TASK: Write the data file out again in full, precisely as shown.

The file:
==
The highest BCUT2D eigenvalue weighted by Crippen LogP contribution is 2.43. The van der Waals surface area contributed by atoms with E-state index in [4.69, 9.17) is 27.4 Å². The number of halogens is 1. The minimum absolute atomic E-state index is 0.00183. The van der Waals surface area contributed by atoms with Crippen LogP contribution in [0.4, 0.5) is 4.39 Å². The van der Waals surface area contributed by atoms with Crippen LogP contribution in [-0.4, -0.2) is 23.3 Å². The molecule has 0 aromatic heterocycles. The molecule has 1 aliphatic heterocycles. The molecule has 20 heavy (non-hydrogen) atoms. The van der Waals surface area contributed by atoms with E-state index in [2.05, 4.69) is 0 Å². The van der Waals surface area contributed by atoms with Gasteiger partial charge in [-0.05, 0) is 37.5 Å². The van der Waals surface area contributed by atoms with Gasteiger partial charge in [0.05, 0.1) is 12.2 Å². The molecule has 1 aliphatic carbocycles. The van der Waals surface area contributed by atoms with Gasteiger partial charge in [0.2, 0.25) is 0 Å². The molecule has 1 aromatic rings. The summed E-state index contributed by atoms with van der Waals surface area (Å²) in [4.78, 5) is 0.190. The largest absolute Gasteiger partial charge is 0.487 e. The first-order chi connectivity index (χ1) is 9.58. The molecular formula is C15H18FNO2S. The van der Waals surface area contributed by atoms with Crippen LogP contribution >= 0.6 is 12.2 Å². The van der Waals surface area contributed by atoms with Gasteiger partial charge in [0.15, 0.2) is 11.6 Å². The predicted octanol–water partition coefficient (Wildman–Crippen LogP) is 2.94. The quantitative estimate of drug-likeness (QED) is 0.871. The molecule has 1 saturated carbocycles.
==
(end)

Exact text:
The highest BCUT2D eigenvalue weighted by Crippen LogP contribution is 2.43. The van der Waals surface area contributed by atoms with E-state index in [4.69, 9.17) is 27.4 Å². The number of halogens is 1. The minimum absolute atomic E-state index is 0.00183. The van der Waals surface area contributed by atoms with Crippen LogP contribution in [0.4, 0.5) is 4.39 Å². The van der Waals surface area contributed by atoms with Crippen LogP contribution in [-0.4, -0.2) is 23.3 Å². The molecule has 0 aromatic heterocycles. The molecule has 1 aliphatic heterocycles. The molecule has 20 heavy (non-hydrogen) atoms. The van der Waals surface area contributed by atoms with E-state index in [2.05, 4.69) is 0 Å². The van der Waals surface area contributed by atoms with Gasteiger partial charge in [-0.05, 0) is 37.5 Å². The van der Waals surface area contributed by atoms with Gasteiger partial charge in [0.05, 0.1) is 12.2 Å². The molecule has 1 aliphatic carbocycles. The van der Waals surface area contributed by atoms with Gasteiger partial charge in [0.2, 0.25) is 0 Å². The molecule has 1 aromatic rings. The summed E-state index contributed by atoms with van der Waals surface area (Å²) in [4.78, 5) is 0.190. The largest absolute Gasteiger partial charge is 0.487 e. The first-order chi connectivity index (χ1) is 9.58. The molecular formula is C15H18FNO2S. The van der Waals surface area contributed by atoms with Crippen LogP contribution >= 0.6 is 12.2 Å². The van der Waals surface area contributed by atoms with Gasteiger partial charge in [0.15, 0.2) is 11.6 Å². The predicted octanol–water partition coefficient (Wildman–Crippen LogP) is 2.94. The quantitative estimate of drug-likeness (QED) is 0.871. The molecule has 1 saturated carbocycles.